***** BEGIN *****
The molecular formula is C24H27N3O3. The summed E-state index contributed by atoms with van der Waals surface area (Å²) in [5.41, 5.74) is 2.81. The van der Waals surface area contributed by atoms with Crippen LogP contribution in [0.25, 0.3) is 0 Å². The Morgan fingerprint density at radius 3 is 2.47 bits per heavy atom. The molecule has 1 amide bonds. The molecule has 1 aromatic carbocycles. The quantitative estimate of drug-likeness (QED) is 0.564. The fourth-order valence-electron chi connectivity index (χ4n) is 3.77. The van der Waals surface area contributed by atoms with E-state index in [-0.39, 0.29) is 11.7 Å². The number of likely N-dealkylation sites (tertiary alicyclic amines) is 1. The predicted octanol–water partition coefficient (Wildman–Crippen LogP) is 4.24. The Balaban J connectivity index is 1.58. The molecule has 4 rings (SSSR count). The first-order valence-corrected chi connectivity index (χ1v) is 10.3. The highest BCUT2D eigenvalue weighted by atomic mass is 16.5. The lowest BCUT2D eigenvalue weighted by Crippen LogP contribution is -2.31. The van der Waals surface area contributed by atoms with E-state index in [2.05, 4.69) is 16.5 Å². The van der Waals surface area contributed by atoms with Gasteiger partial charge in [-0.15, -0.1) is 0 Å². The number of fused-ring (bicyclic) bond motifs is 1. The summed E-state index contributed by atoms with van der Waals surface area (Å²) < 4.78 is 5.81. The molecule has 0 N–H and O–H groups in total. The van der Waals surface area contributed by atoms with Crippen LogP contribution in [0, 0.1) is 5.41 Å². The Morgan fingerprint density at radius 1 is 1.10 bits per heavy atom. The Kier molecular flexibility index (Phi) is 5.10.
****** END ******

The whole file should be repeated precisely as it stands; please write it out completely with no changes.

The molecular formula is C24H27N3O3. The summed E-state index contributed by atoms with van der Waals surface area (Å²) in [5.41, 5.74) is 2.81. The van der Waals surface area contributed by atoms with Crippen LogP contribution in [0.25, 0.3) is 0 Å². The Morgan fingerprint density at radius 3 is 2.47 bits per heavy atom. The molecule has 1 amide bonds. The molecule has 1 aromatic carbocycles. The quantitative estimate of drug-likeness (QED) is 0.564. The fourth-order valence-electron chi connectivity index (χ4n) is 3.77. The van der Waals surface area contributed by atoms with E-state index in [-0.39, 0.29) is 11.7 Å². The number of likely N-dealkylation sites (tertiary alicyclic amines) is 1. The predicted octanol–water partition coefficient (Wildman–Crippen LogP) is 4.24. The Balaban J connectivity index is 1.58. The molecule has 4 rings (SSSR count). The first-order valence-corrected chi connectivity index (χ1v) is 10.3. The highest BCUT2D eigenvalue weighted by atomic mass is 16.5. The lowest BCUT2D eigenvalue weighted by Crippen LogP contribution is -2.31. The van der Waals surface area contributed by atoms with E-state index in [2.05, 4.69) is 16.5 Å². The van der Waals surface area contributed by atoms with Gasteiger partial charge in [-0.15, -0.1) is 0 Å². The number of fused-ring (bicyclic) bond motifs is 1. The summed E-state index contributed by atoms with van der Waals surface area (Å²) < 4.78 is 5.81. The molecule has 0 N–H and O–H groups in total. The van der Waals surface area contributed by atoms with Crippen LogP contribution in [0, 0.1) is 5.41 Å². The Morgan fingerprint density at radius 1 is 1.10 bits per heavy atom. The Kier molecular flexibility index (Phi) is 5.10.